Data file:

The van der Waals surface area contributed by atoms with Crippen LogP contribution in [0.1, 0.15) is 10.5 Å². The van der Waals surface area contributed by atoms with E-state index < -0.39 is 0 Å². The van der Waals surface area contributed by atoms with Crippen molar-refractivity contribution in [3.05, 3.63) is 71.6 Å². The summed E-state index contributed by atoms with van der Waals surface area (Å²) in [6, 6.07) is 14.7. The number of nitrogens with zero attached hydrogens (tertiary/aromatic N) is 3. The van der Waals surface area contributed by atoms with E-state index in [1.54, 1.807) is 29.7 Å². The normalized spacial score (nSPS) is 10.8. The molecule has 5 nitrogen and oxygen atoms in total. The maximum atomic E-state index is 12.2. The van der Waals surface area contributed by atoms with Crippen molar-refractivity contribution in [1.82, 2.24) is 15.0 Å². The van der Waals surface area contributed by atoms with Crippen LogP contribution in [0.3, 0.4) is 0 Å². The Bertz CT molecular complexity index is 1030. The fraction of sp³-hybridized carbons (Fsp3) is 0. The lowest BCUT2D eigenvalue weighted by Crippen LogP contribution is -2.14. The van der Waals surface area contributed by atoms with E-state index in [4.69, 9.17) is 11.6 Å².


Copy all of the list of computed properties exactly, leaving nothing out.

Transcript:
The van der Waals surface area contributed by atoms with Crippen LogP contribution in [0.1, 0.15) is 10.5 Å². The van der Waals surface area contributed by atoms with E-state index < -0.39 is 0 Å². The van der Waals surface area contributed by atoms with Crippen molar-refractivity contribution in [3.05, 3.63) is 71.6 Å². The summed E-state index contributed by atoms with van der Waals surface area (Å²) in [6, 6.07) is 14.7. The number of nitrogens with zero attached hydrogens (tertiary/aromatic N) is 3. The van der Waals surface area contributed by atoms with E-state index in [1.54, 1.807) is 29.7 Å². The normalized spacial score (nSPS) is 10.8. The molecule has 5 nitrogen and oxygen atoms in total. The maximum atomic E-state index is 12.2. The van der Waals surface area contributed by atoms with Crippen molar-refractivity contribution in [1.82, 2.24) is 15.0 Å². The van der Waals surface area contributed by atoms with Crippen LogP contribution in [0.3, 0.4) is 0 Å². The Bertz CT molecular complexity index is 1030. The fraction of sp³-hybridized carbons (Fsp3) is 0. The lowest BCUT2D eigenvalue weighted by Crippen LogP contribution is -2.14. The van der Waals surface area contributed by atoms with E-state index in [4.69, 9.17) is 11.6 Å².